The MAYO is now the funnel.  Into her compartments poured these thousands of men -- not from their home towns or cities or hamlets, but from concentration camps and prison camps and recently from U.S. Army camps.

    The funnel is now pointing at the warm heart of America.

    Back they'll go, completing the cycle, to their homes, to their friends and families, to go on studying geometry, helping out on the farm, running a lathe, courting their best gal, "cutting a rug", watching the Dodgers and the Giants.

     Do you get the idea of the whole thing sailor?  When you helped them over the gangway at bomb-torn Le Harve, when you stood with them in the chow line, when you stopped to listen and to talk -- when you did these things you were making them happy, helping them back to normal life that is close ahead but so d*mned far behind.


We who man the MAYO are sincerely glad we had the opportunity to say "Welcome" to you of the Army who have been our guests.  When you cross our gangway to set foot on American soil, our best wishes will go with you.  In the years to come, the recollections of this voyage ---- yours! and ours! will be pleasant.



Johnnie Comes Sailing Home -- on the MAYO

They were waiting on the dock for us -- about 5000 of them.

Our first passengers, and each one looked more beat down than a Division Officer after Admiral's inspection.

Upon seeing those high top GI shoes come aboard, our first uncharitable concern was for that new paint on the MAYO decks.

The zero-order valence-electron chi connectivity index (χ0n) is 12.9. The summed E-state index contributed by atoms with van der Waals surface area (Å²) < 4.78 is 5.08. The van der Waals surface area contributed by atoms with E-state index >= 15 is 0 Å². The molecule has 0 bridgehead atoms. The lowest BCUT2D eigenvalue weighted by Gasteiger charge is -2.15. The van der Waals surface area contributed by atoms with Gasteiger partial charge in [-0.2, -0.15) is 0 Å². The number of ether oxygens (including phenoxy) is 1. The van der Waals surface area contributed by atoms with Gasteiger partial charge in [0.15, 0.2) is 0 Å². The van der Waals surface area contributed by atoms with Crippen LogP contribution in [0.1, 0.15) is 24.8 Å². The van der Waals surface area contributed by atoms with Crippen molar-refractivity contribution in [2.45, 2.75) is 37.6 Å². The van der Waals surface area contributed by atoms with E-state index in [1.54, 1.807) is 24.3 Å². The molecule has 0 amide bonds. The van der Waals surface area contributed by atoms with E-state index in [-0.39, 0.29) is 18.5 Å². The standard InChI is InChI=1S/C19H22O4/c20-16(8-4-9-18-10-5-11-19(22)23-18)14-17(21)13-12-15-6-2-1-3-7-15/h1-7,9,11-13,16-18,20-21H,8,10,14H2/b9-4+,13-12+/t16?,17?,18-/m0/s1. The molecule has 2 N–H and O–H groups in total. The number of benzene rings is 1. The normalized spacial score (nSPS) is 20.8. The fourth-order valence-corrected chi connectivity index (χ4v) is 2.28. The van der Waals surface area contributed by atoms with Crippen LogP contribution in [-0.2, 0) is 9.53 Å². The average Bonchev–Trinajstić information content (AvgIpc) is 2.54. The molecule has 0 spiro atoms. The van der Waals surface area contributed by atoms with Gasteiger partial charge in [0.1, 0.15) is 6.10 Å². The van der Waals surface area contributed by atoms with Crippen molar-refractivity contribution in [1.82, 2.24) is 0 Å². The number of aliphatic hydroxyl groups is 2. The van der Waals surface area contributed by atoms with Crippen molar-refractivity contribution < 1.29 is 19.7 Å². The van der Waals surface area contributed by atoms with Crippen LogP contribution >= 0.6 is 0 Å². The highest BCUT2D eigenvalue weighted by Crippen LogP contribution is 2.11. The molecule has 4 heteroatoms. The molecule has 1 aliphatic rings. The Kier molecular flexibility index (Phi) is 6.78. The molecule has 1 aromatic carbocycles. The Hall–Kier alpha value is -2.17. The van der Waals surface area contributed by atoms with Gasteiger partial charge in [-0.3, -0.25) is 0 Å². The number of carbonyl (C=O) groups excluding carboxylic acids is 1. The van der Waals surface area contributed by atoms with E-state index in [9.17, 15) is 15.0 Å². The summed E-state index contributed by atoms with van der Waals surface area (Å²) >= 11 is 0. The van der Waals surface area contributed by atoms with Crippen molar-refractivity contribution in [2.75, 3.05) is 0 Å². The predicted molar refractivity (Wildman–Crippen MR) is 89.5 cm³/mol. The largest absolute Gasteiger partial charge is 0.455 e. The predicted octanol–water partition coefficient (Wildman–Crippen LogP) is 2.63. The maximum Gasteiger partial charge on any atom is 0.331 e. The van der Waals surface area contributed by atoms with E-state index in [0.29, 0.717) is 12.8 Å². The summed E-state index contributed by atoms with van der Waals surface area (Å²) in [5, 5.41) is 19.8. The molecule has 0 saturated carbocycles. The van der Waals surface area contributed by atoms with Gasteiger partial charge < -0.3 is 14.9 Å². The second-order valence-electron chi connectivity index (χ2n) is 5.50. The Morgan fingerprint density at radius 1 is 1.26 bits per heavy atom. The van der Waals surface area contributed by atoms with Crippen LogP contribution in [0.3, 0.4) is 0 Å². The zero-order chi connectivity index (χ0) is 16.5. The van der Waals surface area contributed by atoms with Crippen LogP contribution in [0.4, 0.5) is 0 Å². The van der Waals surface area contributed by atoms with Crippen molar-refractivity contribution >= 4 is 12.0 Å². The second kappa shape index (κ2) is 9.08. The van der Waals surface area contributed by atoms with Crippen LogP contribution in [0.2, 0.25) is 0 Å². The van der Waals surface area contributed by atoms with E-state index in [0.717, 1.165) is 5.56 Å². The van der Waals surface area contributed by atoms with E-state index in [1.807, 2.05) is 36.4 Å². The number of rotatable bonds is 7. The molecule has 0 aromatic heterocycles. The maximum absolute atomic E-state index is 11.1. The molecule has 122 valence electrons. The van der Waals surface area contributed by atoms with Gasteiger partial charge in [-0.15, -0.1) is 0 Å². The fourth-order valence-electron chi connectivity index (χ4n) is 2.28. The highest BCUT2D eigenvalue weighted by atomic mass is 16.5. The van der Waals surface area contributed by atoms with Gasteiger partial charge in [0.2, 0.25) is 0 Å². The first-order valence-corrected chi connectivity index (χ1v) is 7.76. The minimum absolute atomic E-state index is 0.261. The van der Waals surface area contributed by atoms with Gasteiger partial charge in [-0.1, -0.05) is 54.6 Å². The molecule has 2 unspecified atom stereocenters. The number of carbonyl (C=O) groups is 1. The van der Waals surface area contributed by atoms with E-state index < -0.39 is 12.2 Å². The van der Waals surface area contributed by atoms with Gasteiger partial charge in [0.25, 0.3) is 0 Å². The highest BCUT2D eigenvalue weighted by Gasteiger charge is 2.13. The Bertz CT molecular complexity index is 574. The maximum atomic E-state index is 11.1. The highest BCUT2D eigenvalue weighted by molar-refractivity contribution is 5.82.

But that was before Liberty, Equality and Curiosity set in.  The Army took one look at the virginity of that new paint, smiled philosophically, and got out the souvenirs.

From then on it was every auctioneer for himself, and a lot of cargo was sold strictly American.  For every Nazi knick-knack which emptied out of the duffle bag cornucopia, there were waiting: one ship's officer, seven sailors and unabashed commerce.

One of the medium of exchange was sleep.  For two hours rest on a real mattress, a Corporal would trade any sailor two packs of Polish cigarettes or one Youth Movement arm band.  After the trivial loot had been transferred from duffle bag to our bag, the real trading began, and if Hitler ever stages a come back in the Bronx or Peoria, he'll find that a whole arsenal of Lugers, cameras, Iron Crosses and SS Impedimenta has already been ferried across for him.

Then there was the chow line!  Finding the end of it was like hunting "X"  It began in the foc's'l, and ended in the foc's'l , with 5000 patient faces between.

Good luck soldiers, when it comes time for your last swap;  the Mayo trip for Boston Commons!  and THANKS FOR EVERYTHING!


What Goes On Inside the Mayo